N. Question Answers Timestamped Validation
1 Have the drivers of global biodiversiy loss been defined? Yes, major drivers of global biodiversity loss were defined in the Millennium Ecosystem Assessment (MEA), and actions to mitigate driver impacts have been formalized by multilateral agreements, such as the Convention on Biological Diversity and the United Nations 2030 Agenda for Sustainable Development.[[1]]
2 Is climate change published research equally reach as pollution or overexploitation research? According to a research dated 2018 , in stark comparisong with climate change research, only 5.4% of published articles addressed pollution and 5.0% addressed overexploitation.   However, recommended caution is needed because the methods adopted may underrepresent pollution as a driver of biodiversity loss by focusing on ecology- and conservation-based journals rather than environmental science journals. Nonetheless, results suggest that more ecological and conservation research into pollution is needed given the misalignment between the projected high impact and relatively low research effort.[[2]]
3 How severe is the overexploitation threat to biodiversity? Regarding overexploitation, Policy documents predict overexploitation to have a less severe impact compared with other drivers, yet evidence using the International Union for Conservation of Nature Red List (which favours larger organisms, especially vertebrates) suggests that overexploitation is the biggest current threat to biodiversity.[[3]]
4 How are research priorities determined? According to a 2018 research, research priorities into biodiversity drivers differ across systems . Differences across systems predominantly reflect historic and predicted impacts, as well as UN 2030 SDGs4. For example, the terrestrial literature focuses more on habitat change impacts compared with other systems  presumably due to the severe effects of agriculture, logging and urban development on biodiversity.[[4]]
5 What is the alignement between SDG14 and marine-related research? marine literature prioritizes research into overexploitation, which is consistent with expectations given the historical impacts of overfishing, and aligns with SDG 14.[[5]]
6 Is there a mismatch between research and SDGs goals with reference to pollution and invasive species? Research into pollution and invasive species was prominent in the freshwater literature , reflecting historical impacts. However, United Nations SDGs 15.8 and 14.1 focus on the effects of invasive species in terrestrial systems and pollution in marine systems.[[6]]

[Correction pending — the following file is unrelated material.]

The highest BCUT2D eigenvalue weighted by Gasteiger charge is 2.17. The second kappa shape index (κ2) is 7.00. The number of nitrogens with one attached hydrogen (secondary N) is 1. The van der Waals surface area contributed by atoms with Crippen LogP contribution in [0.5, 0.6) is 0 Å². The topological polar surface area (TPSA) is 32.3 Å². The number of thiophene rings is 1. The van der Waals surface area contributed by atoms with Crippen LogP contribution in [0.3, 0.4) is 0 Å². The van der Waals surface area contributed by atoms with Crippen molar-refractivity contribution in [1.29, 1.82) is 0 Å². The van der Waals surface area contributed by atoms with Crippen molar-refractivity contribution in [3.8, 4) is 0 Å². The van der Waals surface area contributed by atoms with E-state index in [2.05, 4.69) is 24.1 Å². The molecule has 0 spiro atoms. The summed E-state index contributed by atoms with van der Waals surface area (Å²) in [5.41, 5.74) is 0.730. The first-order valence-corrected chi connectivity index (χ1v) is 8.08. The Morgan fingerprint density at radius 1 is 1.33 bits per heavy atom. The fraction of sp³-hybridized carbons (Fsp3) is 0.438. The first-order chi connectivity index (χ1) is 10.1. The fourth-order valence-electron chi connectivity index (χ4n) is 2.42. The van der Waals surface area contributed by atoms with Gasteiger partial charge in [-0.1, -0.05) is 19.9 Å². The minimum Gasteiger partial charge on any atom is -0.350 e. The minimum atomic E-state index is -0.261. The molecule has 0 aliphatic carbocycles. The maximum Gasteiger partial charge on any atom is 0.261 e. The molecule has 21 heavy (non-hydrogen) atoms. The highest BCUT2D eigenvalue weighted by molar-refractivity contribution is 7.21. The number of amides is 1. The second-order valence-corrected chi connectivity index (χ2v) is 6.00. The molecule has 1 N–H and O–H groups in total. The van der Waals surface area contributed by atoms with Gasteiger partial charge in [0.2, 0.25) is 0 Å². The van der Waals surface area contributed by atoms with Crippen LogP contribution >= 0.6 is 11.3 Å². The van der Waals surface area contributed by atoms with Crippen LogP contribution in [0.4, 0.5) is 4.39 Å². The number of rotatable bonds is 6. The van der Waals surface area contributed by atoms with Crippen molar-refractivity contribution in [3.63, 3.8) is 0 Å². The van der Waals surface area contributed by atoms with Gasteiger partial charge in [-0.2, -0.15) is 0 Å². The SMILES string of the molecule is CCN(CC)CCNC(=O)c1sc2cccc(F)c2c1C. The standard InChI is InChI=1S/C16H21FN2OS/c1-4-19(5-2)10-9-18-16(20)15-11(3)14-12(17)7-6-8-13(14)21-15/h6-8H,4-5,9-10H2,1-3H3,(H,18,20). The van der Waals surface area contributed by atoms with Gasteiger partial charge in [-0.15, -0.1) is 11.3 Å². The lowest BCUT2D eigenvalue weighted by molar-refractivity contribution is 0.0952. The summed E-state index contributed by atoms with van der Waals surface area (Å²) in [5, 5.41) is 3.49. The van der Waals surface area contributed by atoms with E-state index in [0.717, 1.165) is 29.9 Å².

7 How can biodiversity loss mitigation strategies can better leverage research? Only 12% of classified articles address multiple drivers  despite  biodiversity loss often occurs in response to synergistic or antagonistic. A better understanding of driver interactions can result in improved mitigation strategies; for example, reducing the impact of global stressors such as climate change19 by targeting local stressors that synergistically affect biodiversity loss.[[7]]
8 Why multi-disciplinary research on biodiversity is hard to rectify? This may be related to the increased difficulty and expense of multifactorial and multi-disciplinary experiments, as well as the limited consideration of interacting effects between different stressors identified in major international conventions.[[8]]
9 What should be done to better address biodiversity loss It is imperative that more studies address multiple drivers, given that interacting threats intensify biodiversity loss.[[9]]
10 What prioritized in marine research? The marine literature prioritizes research into overexploitation, which is consistent with on the most severe drivers of environmental change.   [[10]]
11 What can slow down the path to achieving the SDGs goal? Aligning research and policy on global drivers of biodiversity loss is undoubtedly the first step in achieving the goals. [[11]
12 What was the name of the agreement that established the Millennium Ecosystem Assessment?     Convention on Biological Diversity.[[12]]
14 What factors are there that may be contributing to the lack of progress towards Aichi targets?     Drivers that are more responsive to local management actions .[[13]]
13 What are the Aichi targets? The Aichi Biodiversity Targets were established by the Convention on Biological Diversity (CBD) in an effort to protect and conserve the biodiversity that underpins global food security, health and clean water. [[14]]
What target has Europe committed to achieving by 2030? Europe has committed to reduce its carbon emissions by 55% (from 1990 levels) by 2030.